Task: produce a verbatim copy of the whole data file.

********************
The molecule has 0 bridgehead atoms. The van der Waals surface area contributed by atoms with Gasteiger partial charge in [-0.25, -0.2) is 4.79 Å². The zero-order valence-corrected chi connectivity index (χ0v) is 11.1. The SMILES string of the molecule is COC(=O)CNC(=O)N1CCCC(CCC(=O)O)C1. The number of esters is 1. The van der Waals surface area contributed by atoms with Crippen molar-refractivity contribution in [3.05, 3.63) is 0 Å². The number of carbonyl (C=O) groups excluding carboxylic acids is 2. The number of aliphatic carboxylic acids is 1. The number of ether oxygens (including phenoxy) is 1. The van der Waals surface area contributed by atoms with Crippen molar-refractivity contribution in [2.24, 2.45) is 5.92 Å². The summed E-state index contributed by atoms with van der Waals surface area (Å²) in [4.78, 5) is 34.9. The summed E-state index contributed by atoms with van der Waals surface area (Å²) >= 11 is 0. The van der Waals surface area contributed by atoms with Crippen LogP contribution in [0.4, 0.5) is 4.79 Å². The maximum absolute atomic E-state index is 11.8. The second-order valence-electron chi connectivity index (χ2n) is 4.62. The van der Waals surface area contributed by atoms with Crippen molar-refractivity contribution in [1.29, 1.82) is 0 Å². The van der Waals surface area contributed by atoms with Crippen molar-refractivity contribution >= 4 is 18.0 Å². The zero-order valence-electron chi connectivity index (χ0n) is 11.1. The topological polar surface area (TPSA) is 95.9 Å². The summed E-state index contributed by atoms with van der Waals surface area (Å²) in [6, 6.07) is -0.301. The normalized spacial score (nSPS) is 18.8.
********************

The molecule has 0 bridgehead atoms. The van der Waals surface area contributed by atoms with Gasteiger partial charge in [-0.25, -0.2) is 4.79 Å². The zero-order valence-corrected chi connectivity index (χ0v) is 11.1. The SMILES string of the molecule is COC(=O)CNC(=O)N1CCCC(CCC(=O)O)C1. The number of esters is 1. The van der Waals surface area contributed by atoms with Crippen molar-refractivity contribution in [3.05, 3.63) is 0 Å². The number of carbonyl (C=O) groups excluding carboxylic acids is 2. The number of aliphatic carboxylic acids is 1. The number of ether oxygens (including phenoxy) is 1. The van der Waals surface area contributed by atoms with Crippen molar-refractivity contribution in [2.24, 2.45) is 5.92 Å². The summed E-state index contributed by atoms with van der Waals surface area (Å²) in [4.78, 5) is 34.9. The summed E-state index contributed by atoms with van der Waals surface area (Å²) >= 11 is 0. The van der Waals surface area contributed by atoms with Crippen LogP contribution in [0.4, 0.5) is 4.79 Å². The maximum absolute atomic E-state index is 11.8. The second-order valence-electron chi connectivity index (χ2n) is 4.62. The van der Waals surface area contributed by atoms with Crippen molar-refractivity contribution in [1.29, 1.82) is 0 Å². The van der Waals surface area contributed by atoms with Crippen molar-refractivity contribution >= 4 is 18.0 Å². The zero-order valence-electron chi connectivity index (χ0n) is 11.1. The topological polar surface area (TPSA) is 95.9 Å². The summed E-state index contributed by atoms with van der Waals surface area (Å²) in [6, 6.07) is -0.301. The normalized spacial score (nSPS) is 18.8.